John Locke was an English philosopher in the 17th century who had a social contract view based on liberty and liberal state concept. According to him, in the social contract, people have the right to liberty and life. They give up their rights in return for just and impartial protection for their property by the government.
Locke’s views were quite different regarding the nature of the relationship between people and authority. He has written two treatises related to the social contract. In his first treatise, he had explained that political authority is based on religious authority. However, in his second treatise, he had given justification for civil government as a political authority under the social contract. (Waldron, 2002)
According to Locke’s second treatise of government, it is something natural for humans to possess a certain kind of private property. In turn, the role of the government would be to safeguard the private properties of people. According to Locke, the owner of a property would have their own rights upon all that have been owned him or her. For example, if a person owns a garden and puts labour on it, then the garden would come under his possession based upon his contribution.
Eventually, all the fruits and flowers gained from this garden would belong to him only. Furthermore, Locke even commented on the freedom of human actions, whereby he elaborated that the owners should have full rights to their property and they can do whatever suits them best. Marx had a different view on private property, and so he had criticised Locke’s views of property rights. Marx argued that the right to the private property leads to the division of society into different social classes.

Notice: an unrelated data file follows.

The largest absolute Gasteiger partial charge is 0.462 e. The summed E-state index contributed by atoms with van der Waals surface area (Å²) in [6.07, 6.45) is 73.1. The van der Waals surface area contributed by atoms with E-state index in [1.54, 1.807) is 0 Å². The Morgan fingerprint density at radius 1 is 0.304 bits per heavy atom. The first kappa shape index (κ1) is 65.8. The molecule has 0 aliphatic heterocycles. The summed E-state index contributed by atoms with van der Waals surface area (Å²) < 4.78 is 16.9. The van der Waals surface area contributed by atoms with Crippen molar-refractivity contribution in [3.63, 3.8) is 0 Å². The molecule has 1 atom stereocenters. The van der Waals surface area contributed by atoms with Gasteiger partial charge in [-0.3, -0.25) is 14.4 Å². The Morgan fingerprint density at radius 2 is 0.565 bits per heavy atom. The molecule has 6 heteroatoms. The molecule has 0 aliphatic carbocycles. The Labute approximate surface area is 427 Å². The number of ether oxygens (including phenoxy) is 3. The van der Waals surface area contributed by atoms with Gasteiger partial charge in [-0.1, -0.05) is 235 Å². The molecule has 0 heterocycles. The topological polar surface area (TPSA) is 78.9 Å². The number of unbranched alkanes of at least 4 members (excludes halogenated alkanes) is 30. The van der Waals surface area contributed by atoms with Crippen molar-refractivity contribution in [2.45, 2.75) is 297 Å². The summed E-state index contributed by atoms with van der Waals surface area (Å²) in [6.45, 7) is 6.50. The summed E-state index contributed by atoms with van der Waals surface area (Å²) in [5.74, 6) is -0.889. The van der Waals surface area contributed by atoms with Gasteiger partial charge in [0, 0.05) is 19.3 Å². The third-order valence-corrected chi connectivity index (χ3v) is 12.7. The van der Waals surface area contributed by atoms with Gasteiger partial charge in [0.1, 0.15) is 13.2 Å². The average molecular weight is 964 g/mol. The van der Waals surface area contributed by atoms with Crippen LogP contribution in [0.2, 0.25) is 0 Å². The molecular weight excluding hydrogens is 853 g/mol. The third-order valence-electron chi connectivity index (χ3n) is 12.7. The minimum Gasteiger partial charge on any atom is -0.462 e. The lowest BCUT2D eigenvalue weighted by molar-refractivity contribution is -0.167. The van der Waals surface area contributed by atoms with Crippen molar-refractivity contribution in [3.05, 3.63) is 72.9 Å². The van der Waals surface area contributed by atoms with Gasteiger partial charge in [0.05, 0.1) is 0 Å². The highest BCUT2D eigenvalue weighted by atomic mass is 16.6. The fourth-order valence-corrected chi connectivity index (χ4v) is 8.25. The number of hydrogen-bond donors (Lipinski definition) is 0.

However, private property can be harmed by others. Therefore Locke believes that it is the responsibility of the government to protect human property (Falaky, 2014). In Marx’s view, this is a way to oppress poor people. For instance, a factory owner owns the factory and enjoys all the rights and the lion’s share in the factory’s income. At the same time, workers who work in treacherous conditions get underpaid remuneration. Marx considers this unjust, where the rich can dupe the poor and snatch all the luxury and rights. (Riley, 2006)
Marx criticised the views of Locke’s social contract as he regarded the private property right to be a part of capitalist ideology and an attempt to legitimise the exploitation of the poor working class by the rich. Marx also argued that the right to the private property leads to the division of society into different social classes, so it is unjust. However, Marx criticised the views of Hobbes’s social contract as it will result in the rulers or government having absolute rights without depending upon the will of people. Hence, it will also be unjust and exploitation of human rights.
- Falaky, F. (2014). Social Contract, Masochist Contract: Aesthetics of Freedom and Submission in Rousseau. Albany: State University of New York Press.
- Harrison, R. (2003). Hobbes, Locke, and Confusion’s Empire: an Examination of Seventeenth-Century Political Philosophy. Cambridge University Press.
- Kercher, J. (2004). The Social Contract and its contentious role for Rawls’s ‘Theory of Justice’. GRIN Verlag.
- Riley, P. (2006). The Social Contract and Its Critics, chapter 12 in The Cambridge History of Eighteenth-Century Political Thought. Eds. Mark Goldie and Robert Wokler. Vol 4 of The Cambridge History of Political Thought. Cambridge University Press, pp. 347-375.
- Waldron, J. (2002). God, Locke, and Equality: Christian Foundations in Locke’s Political Thought, Cambridge, UK: Cambridge University Press.